And we aspire to emulate the compassionate manner in which he served the citizens of our community. May you find peace, sir.

Monday, February 6, 2017

Now That You Asked

I have a friend...

She's a business and marketing consultant who is set to help me grow my writing gig. I have no expectations of The Martian like grandeur, I'd just like to have more people read what I've written. As part of the homework she assigned, I am to complete a questionnaire. One of the items I found...profoundly interesting.

"What do you see as your writing legacy?"

I gave this considerable thought. Much of public writing these days seems less designed to persuade or celebrate, and more likely to attack, belittle or denigrate. Other writing is shamelessly commercial. Okay, so that's not what I want. Then it hit me.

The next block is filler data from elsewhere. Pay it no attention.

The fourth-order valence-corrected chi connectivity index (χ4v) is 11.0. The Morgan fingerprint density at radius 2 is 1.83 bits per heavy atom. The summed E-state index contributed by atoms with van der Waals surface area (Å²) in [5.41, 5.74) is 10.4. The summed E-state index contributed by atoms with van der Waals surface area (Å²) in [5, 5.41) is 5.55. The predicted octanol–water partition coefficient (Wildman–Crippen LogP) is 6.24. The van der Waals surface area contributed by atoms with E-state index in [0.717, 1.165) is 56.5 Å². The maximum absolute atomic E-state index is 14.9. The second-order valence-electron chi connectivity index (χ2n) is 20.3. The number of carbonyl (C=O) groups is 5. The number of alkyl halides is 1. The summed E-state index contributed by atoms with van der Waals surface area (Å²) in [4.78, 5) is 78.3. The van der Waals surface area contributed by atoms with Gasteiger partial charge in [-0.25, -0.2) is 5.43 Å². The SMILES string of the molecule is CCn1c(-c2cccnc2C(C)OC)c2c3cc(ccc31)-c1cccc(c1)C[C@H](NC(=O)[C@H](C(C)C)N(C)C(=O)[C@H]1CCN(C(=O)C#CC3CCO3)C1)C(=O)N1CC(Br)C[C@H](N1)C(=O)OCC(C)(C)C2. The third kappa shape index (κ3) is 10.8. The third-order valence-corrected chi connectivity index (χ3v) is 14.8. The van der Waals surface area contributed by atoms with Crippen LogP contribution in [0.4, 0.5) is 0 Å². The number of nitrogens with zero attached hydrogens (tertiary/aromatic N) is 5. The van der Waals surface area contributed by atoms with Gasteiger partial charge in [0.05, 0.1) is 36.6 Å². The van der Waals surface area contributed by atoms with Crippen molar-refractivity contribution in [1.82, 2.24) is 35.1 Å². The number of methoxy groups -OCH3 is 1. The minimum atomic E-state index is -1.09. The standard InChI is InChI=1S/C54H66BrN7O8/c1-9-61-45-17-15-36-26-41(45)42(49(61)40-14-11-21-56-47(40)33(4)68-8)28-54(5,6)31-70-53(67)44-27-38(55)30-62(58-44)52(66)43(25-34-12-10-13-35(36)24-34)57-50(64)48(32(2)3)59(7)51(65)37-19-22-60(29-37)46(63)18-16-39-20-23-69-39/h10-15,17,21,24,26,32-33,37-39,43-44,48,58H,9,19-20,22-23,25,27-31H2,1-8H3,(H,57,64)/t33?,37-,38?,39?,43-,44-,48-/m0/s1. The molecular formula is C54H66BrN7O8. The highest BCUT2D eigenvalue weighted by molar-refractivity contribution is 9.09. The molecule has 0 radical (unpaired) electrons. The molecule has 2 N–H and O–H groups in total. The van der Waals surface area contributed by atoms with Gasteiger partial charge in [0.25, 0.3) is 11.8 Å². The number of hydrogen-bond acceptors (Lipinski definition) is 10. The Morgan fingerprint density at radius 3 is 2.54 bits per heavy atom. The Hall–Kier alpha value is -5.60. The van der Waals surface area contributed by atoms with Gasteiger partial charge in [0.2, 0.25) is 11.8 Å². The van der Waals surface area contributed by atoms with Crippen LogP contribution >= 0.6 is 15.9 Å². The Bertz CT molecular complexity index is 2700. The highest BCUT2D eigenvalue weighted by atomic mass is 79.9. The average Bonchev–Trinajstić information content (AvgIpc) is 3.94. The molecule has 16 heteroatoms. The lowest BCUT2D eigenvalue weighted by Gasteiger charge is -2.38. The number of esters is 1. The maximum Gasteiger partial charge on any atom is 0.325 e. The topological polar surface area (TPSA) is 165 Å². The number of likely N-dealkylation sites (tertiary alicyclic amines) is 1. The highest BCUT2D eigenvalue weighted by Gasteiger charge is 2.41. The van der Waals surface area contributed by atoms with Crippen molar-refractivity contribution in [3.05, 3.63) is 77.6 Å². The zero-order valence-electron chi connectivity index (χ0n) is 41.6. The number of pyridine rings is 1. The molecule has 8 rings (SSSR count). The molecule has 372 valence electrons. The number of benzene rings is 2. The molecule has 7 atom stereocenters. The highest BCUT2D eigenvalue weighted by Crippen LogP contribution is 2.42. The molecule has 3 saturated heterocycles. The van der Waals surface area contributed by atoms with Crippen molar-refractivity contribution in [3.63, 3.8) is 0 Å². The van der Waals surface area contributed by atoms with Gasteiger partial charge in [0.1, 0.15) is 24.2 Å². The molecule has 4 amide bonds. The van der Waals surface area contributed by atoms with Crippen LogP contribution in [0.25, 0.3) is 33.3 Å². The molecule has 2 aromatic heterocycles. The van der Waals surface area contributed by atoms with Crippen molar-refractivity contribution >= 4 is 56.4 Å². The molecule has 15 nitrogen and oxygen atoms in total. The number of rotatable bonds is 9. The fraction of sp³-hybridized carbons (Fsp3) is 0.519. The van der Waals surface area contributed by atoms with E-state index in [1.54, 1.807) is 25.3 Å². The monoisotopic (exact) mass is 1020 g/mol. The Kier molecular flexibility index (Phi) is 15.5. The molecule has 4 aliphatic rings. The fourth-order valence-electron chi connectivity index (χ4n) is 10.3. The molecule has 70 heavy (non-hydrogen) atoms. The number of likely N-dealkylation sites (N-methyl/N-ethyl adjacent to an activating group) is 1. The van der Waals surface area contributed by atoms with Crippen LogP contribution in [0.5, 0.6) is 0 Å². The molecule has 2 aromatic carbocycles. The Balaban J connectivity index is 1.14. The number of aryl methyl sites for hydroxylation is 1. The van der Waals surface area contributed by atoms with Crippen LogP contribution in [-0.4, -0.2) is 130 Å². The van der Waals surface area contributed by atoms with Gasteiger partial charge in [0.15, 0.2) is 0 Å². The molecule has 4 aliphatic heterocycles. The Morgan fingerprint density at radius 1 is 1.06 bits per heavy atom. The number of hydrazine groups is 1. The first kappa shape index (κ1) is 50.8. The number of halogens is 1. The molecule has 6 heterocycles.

I want my grandkids, and great-grandkids to see, in my writing, who we were. What was important to their Grandmother and I. Where did we go, what did we see. What was compelling enough to me (the writer, the cop, the dad) that I sat in front of a computer for hour upon hour, to craft stories that stood for something.

Women are heroes. Defeating the enemies of our community and our country is hard work, a calling for incredibly brave people. It's okay to fall in love, even under the most complicated situations. Everyone's life matters, everyone has the right to find happiness as they see fit.

When they were alive and well, the old folks were hell on wheels. They went places, they did things. They were not afraid to take chances, dare to dream. Or, if they were afraid, they went anyway.

Someday, the pictures and the words will help them understand who they are, too. I hope it brings them joy.